Seems this guy's crystal ball is working overtime (I wonder if that's billable hours). Hey Norm, any leader wants their legacy to be one of peace and prosperity. It's just that, unlike in boardrooms and law offices, a labor leader knows that the best way to leave a their union in better shape than before is to instill a fighting spirit. What better way than a highly publized punch-up in the middle of Times Square. And what better way to inspire the troops than to show them you have the power to close Broadway. That will leave in it's wake long term peace, prosperity and good morale. It's called a silver platter.
Some of Norm's predictions.
Published: September 15, 1993
From the Kennedy Center musicians' point of view, that is exactly what is at issue in their strike. The talks broke down when the center said it wanted to eliminate contract provisions that guarantee the orchestra's 61 players 10 weeks of ballet performances each season. "If we need 40 musicians," asked the center's lawyer, Norman Samnick, "why should we hire 61? If we have six weeks of work, why should we pay for 10?"
October 04, 2007
However, one attorney with extensive experience in labor matters said he does not believe the league is trying to send a message to the other unions. "I don't think that's the intent," said Norman Samnick, who has bargained against other IATSE chapters about 25 times on behalf of theatres and other venues around the country. "If they really mean what they say, they're going to say it, they're going to do it, and if it rubs off on the other unions, so be it. I don't think they're looking at it like 'I've got another six-shooter here and I'm going to use it on you.' "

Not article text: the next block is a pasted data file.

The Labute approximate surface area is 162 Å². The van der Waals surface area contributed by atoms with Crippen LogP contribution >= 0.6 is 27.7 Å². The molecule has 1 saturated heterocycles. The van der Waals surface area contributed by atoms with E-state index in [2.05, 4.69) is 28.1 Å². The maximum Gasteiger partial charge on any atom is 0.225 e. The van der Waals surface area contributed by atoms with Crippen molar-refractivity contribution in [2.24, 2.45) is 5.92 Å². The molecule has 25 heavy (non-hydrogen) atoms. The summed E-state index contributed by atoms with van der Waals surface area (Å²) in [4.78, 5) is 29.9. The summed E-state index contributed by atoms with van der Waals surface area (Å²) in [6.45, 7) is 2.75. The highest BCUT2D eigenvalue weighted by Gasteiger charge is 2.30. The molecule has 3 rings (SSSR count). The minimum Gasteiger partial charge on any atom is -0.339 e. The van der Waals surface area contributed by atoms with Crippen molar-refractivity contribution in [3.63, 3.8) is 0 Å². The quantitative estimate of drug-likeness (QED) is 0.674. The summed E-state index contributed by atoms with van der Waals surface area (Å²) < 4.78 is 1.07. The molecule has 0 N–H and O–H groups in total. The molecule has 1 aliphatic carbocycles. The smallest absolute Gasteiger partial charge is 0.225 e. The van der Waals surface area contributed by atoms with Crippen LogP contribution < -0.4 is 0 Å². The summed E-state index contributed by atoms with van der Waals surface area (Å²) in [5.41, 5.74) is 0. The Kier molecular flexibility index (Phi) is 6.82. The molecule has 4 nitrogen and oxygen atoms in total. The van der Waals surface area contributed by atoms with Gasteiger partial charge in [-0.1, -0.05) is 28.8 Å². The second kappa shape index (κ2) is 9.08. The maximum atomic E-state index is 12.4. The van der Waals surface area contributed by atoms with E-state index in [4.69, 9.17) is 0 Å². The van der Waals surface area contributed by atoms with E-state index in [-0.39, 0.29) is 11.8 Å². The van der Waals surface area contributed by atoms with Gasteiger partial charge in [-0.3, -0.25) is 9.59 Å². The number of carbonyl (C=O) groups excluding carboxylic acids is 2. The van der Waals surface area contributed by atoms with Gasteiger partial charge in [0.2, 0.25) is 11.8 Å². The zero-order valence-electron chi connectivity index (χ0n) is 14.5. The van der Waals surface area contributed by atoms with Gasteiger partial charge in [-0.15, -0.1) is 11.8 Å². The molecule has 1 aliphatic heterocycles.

Wed Oct 10, 5:09 PM ET
"This is a nervous time for everybody," said Norman Samnick, an entertainment lawyer who specializes in labor relations for Bryan Cave LLP. "Ultimately, it's about the first one to blink.
October 12. 2007 2:13PM
“Waiting till shows are loaded in is a good strategy,” says Norman Samnick, an attorney with Bryan Cave, who has negotiated against the International Alliance of Theatrical Stage Employees in the past. “If the shows are loaded in, they could even operate without stagehands.”
(That is of course, if the actors and musicians crossed picket lines.)
The union is now getting ready to respond to anything the League decides to do. It is even taking steps to skirt the necessary permission to strike from Thomas Short, international president of IATSE. Mr. Short didn't return calls for comment, but theater executives say he doesn't want to authorize a strike.
“Tom is retiring next year and he doesn’t want a strike as his legacy,” Mr. Samnick says. “He doesn’t want to be known as the guy who closed Broadway.”